Noob horse safety list - The Horse Forum
LinkBack Thread Tools
post #1 of 54 Old 09-06-2018, 11:53 PM Thread Starter
Join Date: Jun 2018
Location: PNW
Posts: 101
• Horses: 1
Hey all, I've been wondering what are any "don't ever do ____" things you tend to tell new people or learn about horses, especially tacking up. For example don't tie up a horse by the bit cuz it could hurt its mouth if it tried to get away. Or don't hook the halter around the horses neck when bridling in case he slips he could break his neck.

Please no negativity or arguing. Just wanting common advice that new people wouldn't think of. Thanks!
Shortyhorses4me is offline  
post #2 of 54 Old 09-07-2018, 02:13 AM
Join Date: Feb 2010
Location: Saskatchewan
Posts: 15,433
• Horses: 2
Having a horse slip and break his neck because he has a halter round his neck, is a new one on me. I would not leave a horse unattended with a halter on his neck, but I always slip a halter round the neck when putting a bridle on, I like to have them attached to something.

I also always put a halter round the neck when taking a bridle off, but then it’s not attached to the rope, once bridle is off, put halter on head, then clip back on to rope.

Same sort of subject, I always untie them if giving wormer, or any other oral medicine, hold the rope, din’t hard tie.
loosie, AnitaAnne, jaydee and 4 others like this.

“Never attribute to malice that which can be attributed to stupidity”
Golden Horse is offline  
post #3 of 54 Old 09-07-2018, 03:15 AM
Join Date: Jan 2011
Posts: 5,360
• Horses: 2
- Either walk around the horse very close or very far. If a horse kicks you want to either be very close to him or completely out of range.

- It's good to cinch up gradually, but don't connect the cinch loosely and then walk away. You want it at least snug before leaving the horse, in case the saddle slips over or back and spooks the horse with the saddle attached.

-Don't tie the lead rope too long, because if the horse puts his head down and gets the rope over the top of his head, it might scare him.

-Don't tie two horses close enough to kick or bite each other unless you are pretty certain they won't.

-Don't put your head in front of the horse's leg when looking at hooves or tack. If they pick up their leg the knee will knock you in the head.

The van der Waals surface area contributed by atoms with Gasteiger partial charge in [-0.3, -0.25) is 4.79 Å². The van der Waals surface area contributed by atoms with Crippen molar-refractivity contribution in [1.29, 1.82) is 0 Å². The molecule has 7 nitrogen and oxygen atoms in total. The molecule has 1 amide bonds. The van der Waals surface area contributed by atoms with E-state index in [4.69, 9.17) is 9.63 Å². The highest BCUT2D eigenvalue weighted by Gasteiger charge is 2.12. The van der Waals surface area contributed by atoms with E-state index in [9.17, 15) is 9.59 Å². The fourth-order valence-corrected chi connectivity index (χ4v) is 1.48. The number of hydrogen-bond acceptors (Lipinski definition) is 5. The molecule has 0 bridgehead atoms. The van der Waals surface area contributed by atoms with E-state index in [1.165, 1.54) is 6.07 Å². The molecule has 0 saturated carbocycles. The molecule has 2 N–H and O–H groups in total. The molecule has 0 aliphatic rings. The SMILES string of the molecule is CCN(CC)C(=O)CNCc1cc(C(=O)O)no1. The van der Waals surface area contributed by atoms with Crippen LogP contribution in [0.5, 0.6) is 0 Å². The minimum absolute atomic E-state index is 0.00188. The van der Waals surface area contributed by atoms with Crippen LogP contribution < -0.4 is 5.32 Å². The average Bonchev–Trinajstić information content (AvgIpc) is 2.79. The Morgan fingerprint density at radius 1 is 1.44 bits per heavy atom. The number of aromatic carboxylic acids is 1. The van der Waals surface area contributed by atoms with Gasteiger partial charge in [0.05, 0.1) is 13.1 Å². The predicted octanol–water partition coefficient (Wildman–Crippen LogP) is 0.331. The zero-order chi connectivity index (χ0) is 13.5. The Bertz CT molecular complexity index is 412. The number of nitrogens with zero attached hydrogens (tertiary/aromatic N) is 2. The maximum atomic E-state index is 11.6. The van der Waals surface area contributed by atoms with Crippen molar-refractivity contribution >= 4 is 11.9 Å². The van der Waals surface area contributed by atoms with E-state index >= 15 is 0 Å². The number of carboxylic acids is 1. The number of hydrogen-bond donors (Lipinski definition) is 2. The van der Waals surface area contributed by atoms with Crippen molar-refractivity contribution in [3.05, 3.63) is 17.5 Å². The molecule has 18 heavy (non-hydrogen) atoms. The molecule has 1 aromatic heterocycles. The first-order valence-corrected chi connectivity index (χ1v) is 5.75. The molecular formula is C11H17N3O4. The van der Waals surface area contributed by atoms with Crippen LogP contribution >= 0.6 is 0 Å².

-Always tie horses with a quick release knot, and don't weave the end up so it looks pretty, because that defeats the purpose of the quick release.
gottatrot is offline  
post #4 of 54 Old 09-07-2018, 04:26 AM
Super Moderator
Join Date: Jun 2008
Posts: 22,638
• Horses: 0
You might want to check out the 'bad advice' thread for a lot of 'what not to do's'.

Do not EVER tie the horse's lead rope around your waist, arm, neck... should be a 'no brainer' but yep it's been done, and I don't think you need much imagination to see the possible results! And for that matter, don't let your finger get in a coil of rope, or other tack attached to the horse.
loosie is offline  
post #5 of 54 Old 09-07-2018, 06:07 AM
Super Moderator
Join Date: Oct 2013
Posts: 13,473
• Horses: 0
I was taught you never kneel, as in put your knee to the ground ever around a horse...
If a horse should side-step, or for some reason decide to use that knee for a step you just shattered your knee at least and more at most...
You squat...balance on the balls of your feet...
Worse that happens is you topple over...not break bones.
I've lived with that rule for 40+ years and to this day been knocked over or off my feet a few times but never got hurt.

Another is not to stand in front of a horse but to their side by the shoulder so if the horse should suddenly move forward you not be run over.

Don't ever tie yourself to your horse...

Don't ever think you can out-muscle any horse/pony/'ll lose.
Out-think them, out-muscle them you're going to get hurt!!

The worst day is instantly better when shared with my horse.....
horselovinguy is offline  
post #6 of 54 Old 09-07-2018, 08:11 AM
Join Date: Feb 2013
Location: Kentucky
Posts: 7,388
• Horses: 0
My favorite, from a Cowboy Hall of Fame member who taught one of my college horsemanship classes....Don’t Hit Your Horse with Your Hand.

What made it my favorite was that one Monday, a really quiet, shy guy showed up with a cast on his arm. We had been reminded of the above saying several times since class started, and when asked what happened to his arm by the professor, he muttered, “I hit my horse”.

Horses are big, and many parts don’t have much muscle coverage, so hitting one with your hand usually hurts you worse than it hurts them....

I don't break horses, I FIX them!
greentree is offline  
post #7 of 54 Old 09-07-2018, 08:30 AM
Join Date: Jul 2015
Location: Western Massachusetts
Posts: 6,648
• Horses: 3